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Deep Run Roots by Vivian Howard

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And don't overlook Vivian's introduction.  It's a wonderful read, filled with some of her, and her family's, history, food history, and, of course, a bunch of recipes.  Click Here

 

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if this book does not get a significant award , then that award committee should have their heads examined.

 

not that there are not other worthy Cookery books.

 

BTW  how many ( zillion ) awards does the JamesBeard foundation award these days ?

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16 hours ago, Shel_B said:

And don't overlook Vivian's introduction.  It's a wonderful read, filled with some of her, and her family's, history, food history, and, of course, a bunch of recipes.  Click Here

 

 

Thanks @Shel_B,

 

I really enjoyed that. Life has thrown me another curve ball, and this was a very nice distraction.

 

My favorite line (of many): "... and while just about everything but ice cream can be done with elbow grease, if that's the grease you've got ...". She's talking about the kitchen equipment and gadgets you'll need to prepare her recipes. She goes on to say how stand mixers, ice cream makers, etc., make your life easier. It resonated with me that she still gets that some of us don't have access to the latest luxury kitchen gadgets.

 

I guess she's not old enough to remember the old school wooden ice cream churns with a manual crank where you added ice and rock salt around the sealed metal container. Those things took nothing but elbow grease and plenty of it. We kids used to take turns making it out on the porch. The crank became harder and harder to turn as the ice cream froze. It  was a lot of work, but it was really, really good.

 

I am so happy our homegrown gal is enjoying so much success. :D

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2 hours ago, Thanks for the Crepes said:

I really enjoyed that. Life has thrown me another curve ball, and this was a very nice distraction.

 

My favorite line (of many): "... and while just about everything but ice cream can be done with elbow grease, if that's the grease you've got ...".

 

The past week has been stressful here @Casa_Shel, and next week shall also be stressed - a very unusual state of affairs for me - and reading Vivian's introduction was a few calm and satisfying moments in a day that needed them. 

 

One of the things I like so much about her show is that she is open to those old techniques taught to her by those Southern cooks and farmers.  It transports me out of the city and back to the farm.  I feel like getting up early, putting on my overhauls, and doin' some chores before breakfast.  If there's a cookbook that I'll buy this year, it will be Deep Run Roots ... love that Blueberry-Rosemary Breakfast Pudding!

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In the chapter on oysters, there's a recipe for Fried Popcorn Oysters and Kitchen-Sink Mayo.  The oysters get a panko and cornmeal coating and are served with a mayo with more ingredients than you can shake a stick at. 

I don't see any oysters in my near future but decided the panko breaded calamari I picked up at Trader Joe's yesterday would be a fine alternate.  

 

First, I prepared the garlic confit. Only a tablespoon of this confit was needed for the mayo but I have plans for the rest.

IMG_4099.jpg

 

Next, I assembled the rest of the ingredients.  The little measuring cup contains lemon juice and the blue-topped container has anchovies. The kitchen sink is just out of the frame to the left :D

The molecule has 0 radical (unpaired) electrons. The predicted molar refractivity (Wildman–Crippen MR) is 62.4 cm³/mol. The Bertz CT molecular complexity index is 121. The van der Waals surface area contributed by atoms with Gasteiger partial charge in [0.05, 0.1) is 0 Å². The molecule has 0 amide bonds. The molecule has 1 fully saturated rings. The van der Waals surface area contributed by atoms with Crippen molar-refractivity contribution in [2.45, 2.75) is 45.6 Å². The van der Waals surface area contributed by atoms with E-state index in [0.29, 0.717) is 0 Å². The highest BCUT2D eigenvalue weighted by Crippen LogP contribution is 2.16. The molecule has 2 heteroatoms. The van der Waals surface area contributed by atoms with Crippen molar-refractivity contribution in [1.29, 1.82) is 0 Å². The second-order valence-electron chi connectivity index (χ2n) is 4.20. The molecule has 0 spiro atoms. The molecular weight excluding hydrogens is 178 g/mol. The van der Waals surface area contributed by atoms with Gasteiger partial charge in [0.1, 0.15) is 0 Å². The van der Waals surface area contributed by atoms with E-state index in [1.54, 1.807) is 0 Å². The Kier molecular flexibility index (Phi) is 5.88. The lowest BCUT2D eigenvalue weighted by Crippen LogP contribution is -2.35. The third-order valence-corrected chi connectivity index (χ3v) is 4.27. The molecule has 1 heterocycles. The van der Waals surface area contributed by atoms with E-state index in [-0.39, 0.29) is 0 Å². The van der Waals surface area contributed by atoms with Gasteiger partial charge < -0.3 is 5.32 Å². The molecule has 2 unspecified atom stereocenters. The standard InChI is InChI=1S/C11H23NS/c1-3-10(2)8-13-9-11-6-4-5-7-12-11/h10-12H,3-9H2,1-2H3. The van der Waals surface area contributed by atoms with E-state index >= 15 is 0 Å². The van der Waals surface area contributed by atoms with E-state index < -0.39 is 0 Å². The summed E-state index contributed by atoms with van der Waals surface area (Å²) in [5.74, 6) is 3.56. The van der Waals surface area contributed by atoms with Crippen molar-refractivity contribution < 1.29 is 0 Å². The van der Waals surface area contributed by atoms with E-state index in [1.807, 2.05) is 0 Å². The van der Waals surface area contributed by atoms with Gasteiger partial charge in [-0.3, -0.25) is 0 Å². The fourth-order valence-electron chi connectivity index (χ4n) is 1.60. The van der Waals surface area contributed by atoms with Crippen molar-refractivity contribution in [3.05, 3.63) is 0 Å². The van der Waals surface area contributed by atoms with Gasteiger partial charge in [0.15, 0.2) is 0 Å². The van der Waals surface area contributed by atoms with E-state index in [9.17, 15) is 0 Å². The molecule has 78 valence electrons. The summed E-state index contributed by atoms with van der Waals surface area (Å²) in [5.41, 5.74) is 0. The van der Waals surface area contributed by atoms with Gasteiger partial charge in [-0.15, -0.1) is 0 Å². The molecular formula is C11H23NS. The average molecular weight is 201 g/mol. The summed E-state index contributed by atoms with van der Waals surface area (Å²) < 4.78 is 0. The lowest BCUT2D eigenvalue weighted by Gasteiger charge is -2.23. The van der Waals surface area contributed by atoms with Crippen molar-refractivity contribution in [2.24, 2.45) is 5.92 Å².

IMG_4105.jpg

Edited to add that while I was assembling the above, I was joined in my small kitchen by 3 playful kittens and 2 adult cats, all circling my feet, no doubt attracted by the alluring aroma of anchovy!  

Also, the recipe instructs to blend everything except the vegetable oil in the blender and then transfer to a food processor to slowly add the oil.  I understand the rationale as the initial small volume would not blend to smoothness in a larger food processor but the processor is excellent at adding oil slowly. My small processor bowl is usually my choice for a one-egg mayo but I've made good mayo in my Blendtec Twister jar so that's what I used.  The result is thick and silky smooth.  The recipe says it makes 1.5 cups, my yield was a little over 2 cups. 

And the finished product:

IMG_4109.jpg

 

That mayo is tasty stuff.  I would like to try it with oysters but I'm not complaining about the calamari.  xD

Edited to add that I'd also like to try it on French fries.  Or maybe anything fried..  Or maybe anything....there are more calamari in the fridge, but really?  No!

 


Edited by blue_dolphin (log)
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Coming to you from well outside my comfort zone, I give you Fried Chicken Livers with Balsamic-Marinated Figs:

IMG_4125.jpg

This was served on greens drizzled with some of the fig marinade and topped with pickled red onion.

The seasonings in the buttermilk used to soak and bread the livers were interesting:  toasted and ground fennel, cumin and coriander seeds, ground cinnamon, salt & black pepper.  It sort took me by surprise at first bite.

The figs were marinated with a bit of brown sugar, fresh grated ginger, rosemary, thyme, orange zest, honey, lemon juice and balsamic vinegar.  My figs were drop-dead perfectly ripe from yesterday's farmers market and honestly, I think they were wasted here.  They're lovely and all that but this treatment would probably work just fine with dried figs, steamed to soften and given a bit more time in the marinade.

The combination of flavors and textures here is really wonderful with the rich livers, crisp coating, sweet figs, tart, crunchy pickled onion and fresh, slightly bitter greens (she suggests arugula, I used a mix from TJ's that includes spinach, pak choi and mustard greens.

Along with, I opened my last bottle of the nice dry rosé from Rusack vineyards  - have to wait until next year for more of that! 

The recipe calls for 1 lb of livers for 4 servings.  Seems like a lot once they're all breaded and fried.  I probably polished off close 4 oz worth but my preference would be to serve a smaller portion as a starter.